The bigger, the better - What are the performance gains of Visma-Lease a Bike's radical new Giro helmet?

The biggest, tallest time trial helmet to date could give Visma-Lease a Bike the aero advantage – AeroCoach's Xavier Disley evaluates its possible performance gains

Visma-Lease a Bike have posted photos of Jonas Vingegaard and other riders wearing a radical new Giro helmet in advance of the 10-kilometre time trial at Tirreno-Adriatico today.

The helmet has an extended front, almost like a nose cone, with a tall visor that’s designed not to impede riders’ vision when in the TT position. It flares at the sides before ending in an abrupt shelf that could work as a kamm-tail but most important will ensure that it fits into the UCI’s dimensional box constrains helmet size to sensible proportions (450mm long, 210mm high and 300mm wide).

Venting looks very minimal – just a small mesh grille on the top and two either side of the visor top.

The new Giro helmet – whose name hasn’t yet been released – is the latest in a series of big helmets. Last year we saw the super-wide Sweet Protection Redeemer 2Vi on the heads of Uno-X while the year before the not-quite-so-wide S-Works TT5 with its integrated head sock debuted at the Tour de France. The original wide helmet was the POC Tempor, which first appeared in 2012 but made a comeback once it was discovered – by Dan Bigham and his HUUB Wattbike team.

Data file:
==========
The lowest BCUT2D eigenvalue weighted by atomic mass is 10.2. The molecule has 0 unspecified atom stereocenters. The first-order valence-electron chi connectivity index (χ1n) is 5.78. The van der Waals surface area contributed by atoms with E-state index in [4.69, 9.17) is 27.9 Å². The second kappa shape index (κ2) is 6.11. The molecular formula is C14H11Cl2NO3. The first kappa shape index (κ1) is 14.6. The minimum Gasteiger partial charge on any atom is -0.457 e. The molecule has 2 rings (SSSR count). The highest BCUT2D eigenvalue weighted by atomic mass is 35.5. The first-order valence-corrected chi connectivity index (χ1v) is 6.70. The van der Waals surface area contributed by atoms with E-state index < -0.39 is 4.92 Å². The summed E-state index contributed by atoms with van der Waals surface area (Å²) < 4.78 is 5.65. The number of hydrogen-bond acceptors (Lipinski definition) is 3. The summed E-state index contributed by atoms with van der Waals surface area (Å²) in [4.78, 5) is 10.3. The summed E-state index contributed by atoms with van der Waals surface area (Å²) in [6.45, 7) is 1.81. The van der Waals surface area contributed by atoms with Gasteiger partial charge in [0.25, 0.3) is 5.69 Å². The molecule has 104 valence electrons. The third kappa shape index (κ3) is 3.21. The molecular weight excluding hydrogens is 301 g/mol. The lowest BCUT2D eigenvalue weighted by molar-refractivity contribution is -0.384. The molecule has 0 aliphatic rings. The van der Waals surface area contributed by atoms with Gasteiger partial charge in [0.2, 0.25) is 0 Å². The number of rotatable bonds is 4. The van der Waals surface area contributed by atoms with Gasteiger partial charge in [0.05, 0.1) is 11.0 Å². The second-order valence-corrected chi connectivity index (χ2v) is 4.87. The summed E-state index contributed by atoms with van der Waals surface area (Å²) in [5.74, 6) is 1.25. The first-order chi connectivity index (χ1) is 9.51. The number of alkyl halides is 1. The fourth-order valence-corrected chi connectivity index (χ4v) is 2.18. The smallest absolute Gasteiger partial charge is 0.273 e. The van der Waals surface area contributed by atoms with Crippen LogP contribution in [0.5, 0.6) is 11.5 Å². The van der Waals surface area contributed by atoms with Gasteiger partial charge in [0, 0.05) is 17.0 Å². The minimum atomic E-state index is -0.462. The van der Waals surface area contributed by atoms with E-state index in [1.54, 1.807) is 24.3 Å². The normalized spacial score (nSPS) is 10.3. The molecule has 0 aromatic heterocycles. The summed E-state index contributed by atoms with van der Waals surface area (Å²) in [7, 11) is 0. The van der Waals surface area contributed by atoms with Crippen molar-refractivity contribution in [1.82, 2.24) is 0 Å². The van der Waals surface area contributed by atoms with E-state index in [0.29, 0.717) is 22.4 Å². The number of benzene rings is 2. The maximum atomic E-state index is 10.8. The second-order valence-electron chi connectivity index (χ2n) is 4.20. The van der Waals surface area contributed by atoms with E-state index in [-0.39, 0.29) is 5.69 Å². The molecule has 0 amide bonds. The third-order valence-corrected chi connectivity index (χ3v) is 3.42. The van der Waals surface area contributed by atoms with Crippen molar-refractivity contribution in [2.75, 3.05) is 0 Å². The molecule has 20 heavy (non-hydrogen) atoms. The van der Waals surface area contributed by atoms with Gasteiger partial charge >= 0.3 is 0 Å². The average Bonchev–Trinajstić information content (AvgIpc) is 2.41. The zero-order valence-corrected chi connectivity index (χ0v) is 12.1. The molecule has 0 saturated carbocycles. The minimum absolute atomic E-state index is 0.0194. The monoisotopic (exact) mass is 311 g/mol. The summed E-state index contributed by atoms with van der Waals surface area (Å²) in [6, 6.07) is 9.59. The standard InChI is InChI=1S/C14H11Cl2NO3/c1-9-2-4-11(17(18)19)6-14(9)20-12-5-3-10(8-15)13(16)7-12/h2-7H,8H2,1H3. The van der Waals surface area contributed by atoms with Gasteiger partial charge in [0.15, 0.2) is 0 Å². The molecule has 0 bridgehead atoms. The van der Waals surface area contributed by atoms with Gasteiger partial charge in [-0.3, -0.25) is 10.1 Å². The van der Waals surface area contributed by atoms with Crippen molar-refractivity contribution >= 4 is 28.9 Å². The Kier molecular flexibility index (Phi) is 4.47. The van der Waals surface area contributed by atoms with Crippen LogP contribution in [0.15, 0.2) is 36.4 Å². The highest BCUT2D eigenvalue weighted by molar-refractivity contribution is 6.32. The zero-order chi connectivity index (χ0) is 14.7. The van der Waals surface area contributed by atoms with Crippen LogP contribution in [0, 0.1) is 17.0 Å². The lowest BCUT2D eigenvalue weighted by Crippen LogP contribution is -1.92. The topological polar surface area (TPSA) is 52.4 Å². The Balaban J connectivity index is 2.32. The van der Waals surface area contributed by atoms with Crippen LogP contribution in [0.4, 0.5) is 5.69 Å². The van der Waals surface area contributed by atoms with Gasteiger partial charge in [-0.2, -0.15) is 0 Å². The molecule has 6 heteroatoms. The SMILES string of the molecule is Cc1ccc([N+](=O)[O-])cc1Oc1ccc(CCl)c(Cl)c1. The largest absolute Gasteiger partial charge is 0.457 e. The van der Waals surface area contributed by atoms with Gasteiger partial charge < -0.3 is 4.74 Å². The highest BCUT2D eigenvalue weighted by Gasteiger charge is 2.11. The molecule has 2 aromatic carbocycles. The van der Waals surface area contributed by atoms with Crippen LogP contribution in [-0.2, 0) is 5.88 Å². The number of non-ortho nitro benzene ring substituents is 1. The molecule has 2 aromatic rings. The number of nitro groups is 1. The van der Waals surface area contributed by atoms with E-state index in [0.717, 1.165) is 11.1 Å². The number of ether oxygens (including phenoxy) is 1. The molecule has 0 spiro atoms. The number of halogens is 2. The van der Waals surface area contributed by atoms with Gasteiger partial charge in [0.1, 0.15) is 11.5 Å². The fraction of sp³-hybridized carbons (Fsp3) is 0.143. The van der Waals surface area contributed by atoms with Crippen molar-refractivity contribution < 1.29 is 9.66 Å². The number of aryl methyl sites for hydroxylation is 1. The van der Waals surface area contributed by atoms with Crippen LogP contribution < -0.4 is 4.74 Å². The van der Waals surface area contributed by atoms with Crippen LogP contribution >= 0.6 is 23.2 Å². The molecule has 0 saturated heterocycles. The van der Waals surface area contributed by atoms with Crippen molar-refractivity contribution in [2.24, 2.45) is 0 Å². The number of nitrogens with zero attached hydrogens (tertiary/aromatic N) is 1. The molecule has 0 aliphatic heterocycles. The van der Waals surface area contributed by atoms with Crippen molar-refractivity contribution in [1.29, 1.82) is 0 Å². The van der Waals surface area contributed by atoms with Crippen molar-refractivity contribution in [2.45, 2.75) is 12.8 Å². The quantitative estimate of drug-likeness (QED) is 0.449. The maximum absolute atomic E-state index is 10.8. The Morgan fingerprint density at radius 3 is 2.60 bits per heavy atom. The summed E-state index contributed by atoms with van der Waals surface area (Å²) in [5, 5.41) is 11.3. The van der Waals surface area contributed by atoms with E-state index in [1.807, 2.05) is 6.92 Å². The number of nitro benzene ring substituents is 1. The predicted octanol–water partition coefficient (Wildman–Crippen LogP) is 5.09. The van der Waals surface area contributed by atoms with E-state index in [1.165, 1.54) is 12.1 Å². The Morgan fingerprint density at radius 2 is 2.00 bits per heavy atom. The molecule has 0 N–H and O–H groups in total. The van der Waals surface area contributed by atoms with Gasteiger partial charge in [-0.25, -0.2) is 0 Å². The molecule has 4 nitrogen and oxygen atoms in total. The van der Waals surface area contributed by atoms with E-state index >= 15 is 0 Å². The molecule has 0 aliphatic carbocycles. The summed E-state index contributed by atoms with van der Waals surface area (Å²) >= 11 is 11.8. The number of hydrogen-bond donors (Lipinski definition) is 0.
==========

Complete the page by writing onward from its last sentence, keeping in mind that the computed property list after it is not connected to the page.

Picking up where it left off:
We asked Xavier Disley of AeroCoach to evaluate the new Giro helmet’s design and possible resulting performance gains.

“It is pretty dramatic,” he suggested. “What we’re seeing more these days is obviously helmets trying to shield more of the rider behind them, hence the move to wider helmets.

Visma's new Giro time trial helmetImage: Visma-Lease a Bike on X

“Having the helmet extended forwards is something the Giro did with the old Aerohead and something that other people such as Ekoi did. That helmet was designed by Swiss Side and had a very pointy front end – basically trying to extend the airfoil. It shared a similar design idea – splitting the air early in front of the head, creating an angle towards the shoulders. If you have a helmet that’s short and fat, the air goes straight out to the shoulders, the angle is too steep and it’s not going to keep the airflow attached for long enough.”

However, Disley points out that a helmet that tests well in the wind tunnel might not be the fastest for every rider due to variations in position and body shape and size.

“If there’s only one version [of the new Giro helmet] with no adjustable bits it’s not going to work perfectly for everyone. That will be the case with this helmet. Other teams have cottoned onto this,” he notes. “FDJ, for example, wear unbranded helmets allowing their riders to use whatever tests fastest for them.” 

However, he concludes: “With all the tech and testing available these days they must know what they’re doing, so it’s not likely to be a terrible helmet.”

As for the weight, it doesn’t look lightweight. “For a WorldTour time trial if it was on the heavy side that wouldn’t be an issue,” says Disley, “but for an Ironman triathlon you might struggle.”

And of course we have no idea what the price might be assuming the new helmet will be released. Watch this space for more detail as we get hold of it.

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